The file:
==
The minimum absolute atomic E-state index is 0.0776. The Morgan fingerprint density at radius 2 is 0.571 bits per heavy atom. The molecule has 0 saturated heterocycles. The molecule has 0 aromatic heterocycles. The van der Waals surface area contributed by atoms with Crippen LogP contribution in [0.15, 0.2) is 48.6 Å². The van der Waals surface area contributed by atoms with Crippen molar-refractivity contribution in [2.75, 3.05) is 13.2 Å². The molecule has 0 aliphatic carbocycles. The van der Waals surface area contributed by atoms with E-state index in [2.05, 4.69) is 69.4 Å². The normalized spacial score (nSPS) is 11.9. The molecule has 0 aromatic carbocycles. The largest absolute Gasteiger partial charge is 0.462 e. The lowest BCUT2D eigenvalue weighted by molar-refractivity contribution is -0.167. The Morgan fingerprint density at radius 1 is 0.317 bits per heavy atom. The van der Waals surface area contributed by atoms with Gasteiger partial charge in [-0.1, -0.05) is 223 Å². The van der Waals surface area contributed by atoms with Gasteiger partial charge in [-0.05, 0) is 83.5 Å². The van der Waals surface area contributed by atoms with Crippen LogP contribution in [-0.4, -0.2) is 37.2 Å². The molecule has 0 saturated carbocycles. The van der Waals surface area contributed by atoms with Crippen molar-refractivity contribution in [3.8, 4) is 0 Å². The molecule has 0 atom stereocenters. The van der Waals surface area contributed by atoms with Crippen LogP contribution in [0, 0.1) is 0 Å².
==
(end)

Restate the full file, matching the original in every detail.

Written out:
The minimum absolute atomic E-state index is 0.0776. The Morgan fingerprint density at radius 2 is 0.571 bits per heavy atom. The molecule has 0 saturated heterocycles. The molecule has 0 aromatic heterocycles. The van der Waals surface area contributed by atoms with Crippen LogP contribution in [0.15, 0.2) is 48.6 Å². The van der Waals surface area contributed by atoms with Crippen molar-refractivity contribution in [2.75, 3.05) is 13.2 Å². The molecule has 0 aliphatic carbocycles. The van der Waals surface area contributed by atoms with E-state index in [2.05, 4.69) is 69.4 Å². The normalized spacial score (nSPS) is 11.9. The molecule has 0 aromatic carbocycles. The largest absolute Gasteiger partial charge is 0.462 e. The lowest BCUT2D eigenvalue weighted by molar-refractivity contribution is -0.167. The Morgan fingerprint density at radius 1 is 0.317 bits per heavy atom. The van der Waals surface area contributed by atoms with Gasteiger partial charge in [-0.1, -0.05) is 223 Å². The van der Waals surface area contributed by atoms with Gasteiger partial charge in [-0.05, 0) is 83.5 Å². The van der Waals surface area contributed by atoms with Crippen LogP contribution in [-0.4, -0.2) is 37.2 Å². The molecule has 0 saturated carbocycles. The van der Waals surface area contributed by atoms with Crippen molar-refractivity contribution in [3.8, 4) is 0 Å². The molecule has 0 atom stereocenters. The van der Waals surface area contributed by atoms with Crippen LogP contribution in [0, 0.1) is 0 Å².